On the Beijing Beat: Big Bad Ben ready to bare Seoul two decades on...

It is not exactly the first time that Ben Johnson has been brought to book. Indeed, tomorrow's eagerly awaited men's 100 metres final in the "Bird's Nest" stadium will mark the 20th anniversary of the notorious occasion on which the Canadian speed merchant went "From hero to zero in 9.79 seconds", as the headline in the Toronto Sun memorably put it.

Two decades on from his steroid-fuelled world record Olympic run, Big Bad Ben is busy working on his autobiography, Seoul to Soul. "The book will include explosive information and confessions surrounding the events in Seoul and the aftermath," the 46-year-old promises.

Since testing positive after his comeback from suspension and getting banned for life in 1993, Johnson has been involved in a variety of unlikely projects. He has worked as a personal trainer to the footballing son of the Libyan leader, Colonel Muammar Gaddafi (his publicist's forecast that he would win a Nobel Peace Prize for it fell slightly short of the mark), and been hired to promote an energy drink called Cheetah Surge Power.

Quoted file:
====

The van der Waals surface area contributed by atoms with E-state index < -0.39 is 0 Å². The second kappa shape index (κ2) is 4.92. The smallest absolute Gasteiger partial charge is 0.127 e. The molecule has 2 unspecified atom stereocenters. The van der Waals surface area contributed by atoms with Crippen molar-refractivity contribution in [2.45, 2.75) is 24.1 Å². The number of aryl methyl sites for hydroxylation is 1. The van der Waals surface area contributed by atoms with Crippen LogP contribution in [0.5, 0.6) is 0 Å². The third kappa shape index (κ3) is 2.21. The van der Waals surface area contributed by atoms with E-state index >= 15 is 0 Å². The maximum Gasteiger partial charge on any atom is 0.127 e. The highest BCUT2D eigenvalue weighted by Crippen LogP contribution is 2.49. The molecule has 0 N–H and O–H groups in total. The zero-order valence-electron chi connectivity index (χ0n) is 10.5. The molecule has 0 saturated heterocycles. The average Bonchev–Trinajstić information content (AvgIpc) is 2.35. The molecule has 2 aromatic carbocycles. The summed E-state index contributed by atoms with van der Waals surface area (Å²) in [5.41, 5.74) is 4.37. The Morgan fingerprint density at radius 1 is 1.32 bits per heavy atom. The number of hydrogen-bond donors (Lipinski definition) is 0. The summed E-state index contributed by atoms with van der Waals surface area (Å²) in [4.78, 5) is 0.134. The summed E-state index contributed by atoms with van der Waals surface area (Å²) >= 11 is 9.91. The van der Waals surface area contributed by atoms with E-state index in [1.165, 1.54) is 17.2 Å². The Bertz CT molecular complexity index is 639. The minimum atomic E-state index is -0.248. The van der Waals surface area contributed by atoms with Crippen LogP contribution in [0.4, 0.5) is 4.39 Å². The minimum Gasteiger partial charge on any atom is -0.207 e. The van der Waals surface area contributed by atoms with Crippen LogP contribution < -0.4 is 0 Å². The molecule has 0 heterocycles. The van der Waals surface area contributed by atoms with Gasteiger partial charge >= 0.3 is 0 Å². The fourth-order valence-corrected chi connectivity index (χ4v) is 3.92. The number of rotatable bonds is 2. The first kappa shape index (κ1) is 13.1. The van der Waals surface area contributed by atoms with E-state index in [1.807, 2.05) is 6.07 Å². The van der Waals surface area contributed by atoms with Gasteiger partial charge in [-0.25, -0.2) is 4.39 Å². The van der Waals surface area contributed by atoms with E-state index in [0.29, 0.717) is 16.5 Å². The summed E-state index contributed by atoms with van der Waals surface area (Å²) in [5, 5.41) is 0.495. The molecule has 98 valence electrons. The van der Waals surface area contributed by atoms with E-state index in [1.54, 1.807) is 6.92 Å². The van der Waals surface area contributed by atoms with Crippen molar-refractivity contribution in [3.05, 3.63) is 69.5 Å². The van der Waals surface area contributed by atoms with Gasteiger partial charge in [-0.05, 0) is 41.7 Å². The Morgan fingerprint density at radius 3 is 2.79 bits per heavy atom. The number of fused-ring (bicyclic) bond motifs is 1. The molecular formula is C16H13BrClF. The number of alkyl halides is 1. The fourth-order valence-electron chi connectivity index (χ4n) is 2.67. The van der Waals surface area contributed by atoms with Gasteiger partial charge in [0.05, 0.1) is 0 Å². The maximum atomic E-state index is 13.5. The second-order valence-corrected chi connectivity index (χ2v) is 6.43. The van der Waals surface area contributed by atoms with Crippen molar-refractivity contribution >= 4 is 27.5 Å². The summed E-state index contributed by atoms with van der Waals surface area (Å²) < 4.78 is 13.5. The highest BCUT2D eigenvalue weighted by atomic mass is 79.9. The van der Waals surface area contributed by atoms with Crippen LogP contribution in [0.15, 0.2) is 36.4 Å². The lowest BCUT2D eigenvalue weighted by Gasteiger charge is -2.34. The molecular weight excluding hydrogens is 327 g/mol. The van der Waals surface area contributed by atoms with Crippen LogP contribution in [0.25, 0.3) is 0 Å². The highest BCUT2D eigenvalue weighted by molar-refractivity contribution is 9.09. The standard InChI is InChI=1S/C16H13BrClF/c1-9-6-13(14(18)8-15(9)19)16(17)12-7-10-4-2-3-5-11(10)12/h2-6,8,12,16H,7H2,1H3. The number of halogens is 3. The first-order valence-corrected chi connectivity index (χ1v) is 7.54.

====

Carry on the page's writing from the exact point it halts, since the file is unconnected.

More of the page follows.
"I cheetah all of the time," was his punchline in a television advertisement.

Chambers quicker off writer's blocks

Dwain Chambers has never cheetah-ed his way to tainted Olympic gold, but he has been quicker out of his starting blocks than Ben Johnson. Having won the 100m final at the British Olympic trials in Birmingham last month but subsequently seen his Beijing selection quashed in the High Court, the Londoner has been making use of his gardening leave from life in the fast lane by penning an autobiography with publishers Libros International. With a working title of My Way, Chambers says in a synopsis that he will "name names" on the drugs front, and tell tales of his womanising. "I also tell how I slept with the sister of an England footballer and a gold medal-winning athlete from America," he writes. "And read about that one and only disaster date with Kelly Holmes."